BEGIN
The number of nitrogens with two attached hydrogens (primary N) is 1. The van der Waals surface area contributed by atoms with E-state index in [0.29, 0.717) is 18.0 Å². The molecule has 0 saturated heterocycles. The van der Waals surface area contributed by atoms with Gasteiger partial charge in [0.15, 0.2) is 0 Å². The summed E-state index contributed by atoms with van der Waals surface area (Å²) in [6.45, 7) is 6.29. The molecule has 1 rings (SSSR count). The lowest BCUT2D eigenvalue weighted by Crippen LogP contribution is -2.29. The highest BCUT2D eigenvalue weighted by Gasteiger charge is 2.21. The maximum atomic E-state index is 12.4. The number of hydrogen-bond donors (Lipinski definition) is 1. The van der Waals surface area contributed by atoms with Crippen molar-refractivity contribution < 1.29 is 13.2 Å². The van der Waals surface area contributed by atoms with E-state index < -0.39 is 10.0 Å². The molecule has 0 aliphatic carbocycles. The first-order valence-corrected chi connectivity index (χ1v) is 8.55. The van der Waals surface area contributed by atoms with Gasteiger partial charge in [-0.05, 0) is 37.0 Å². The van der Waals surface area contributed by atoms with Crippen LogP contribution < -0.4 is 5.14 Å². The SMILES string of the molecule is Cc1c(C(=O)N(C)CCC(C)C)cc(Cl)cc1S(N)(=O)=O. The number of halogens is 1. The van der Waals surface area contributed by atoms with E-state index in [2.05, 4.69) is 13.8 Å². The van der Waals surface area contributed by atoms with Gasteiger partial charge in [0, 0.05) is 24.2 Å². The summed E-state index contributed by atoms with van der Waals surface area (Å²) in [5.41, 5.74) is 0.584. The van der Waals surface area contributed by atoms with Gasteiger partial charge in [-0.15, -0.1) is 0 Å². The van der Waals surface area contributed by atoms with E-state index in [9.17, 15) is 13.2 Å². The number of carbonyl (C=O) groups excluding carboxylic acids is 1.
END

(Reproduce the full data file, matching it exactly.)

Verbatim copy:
The number of nitrogens with two attached hydrogens (primary N) is 1. The van der Waals surface area contributed by atoms with E-state index in [0.29, 0.717) is 18.0 Å². The molecule has 0 saturated heterocycles. The van der Waals surface area contributed by atoms with Gasteiger partial charge in [0.15, 0.2) is 0 Å². The summed E-state index contributed by atoms with van der Waals surface area (Å²) in [6.45, 7) is 6.29. The molecule has 1 rings (SSSR count). The lowest BCUT2D eigenvalue weighted by Crippen LogP contribution is -2.29. The highest BCUT2D eigenvalue weighted by Gasteiger charge is 2.21. The maximum atomic E-state index is 12.4. The number of hydrogen-bond donors (Lipinski definition) is 1. The van der Waals surface area contributed by atoms with Crippen molar-refractivity contribution < 1.29 is 13.2 Å². The van der Waals surface area contributed by atoms with E-state index < -0.39 is 10.0 Å². The molecule has 0 aliphatic carbocycles. The first-order valence-corrected chi connectivity index (χ1v) is 8.55. The van der Waals surface area contributed by atoms with Gasteiger partial charge in [-0.05, 0) is 37.0 Å². The van der Waals surface area contributed by atoms with Crippen LogP contribution < -0.4 is 5.14 Å². The SMILES string of the molecule is Cc1c(C(=O)N(C)CCC(C)C)cc(Cl)cc1S(N)(=O)=O. The number of halogens is 1. The van der Waals surface area contributed by atoms with E-state index in [2.05, 4.69) is 13.8 Å². The van der Waals surface area contributed by atoms with Gasteiger partial charge in [0, 0.05) is 24.2 Å². The summed E-state index contributed by atoms with van der Waals surface area (Å²) in [5.41, 5.74) is 0.584. The van der Waals surface area contributed by atoms with Gasteiger partial charge in [-0.15, -0.1) is 0 Å². The van der Waals surface area contributed by atoms with E-state index in [9.17, 15) is 13.2 Å². The number of carbonyl (C=O) groups excluding carboxylic acids is 1.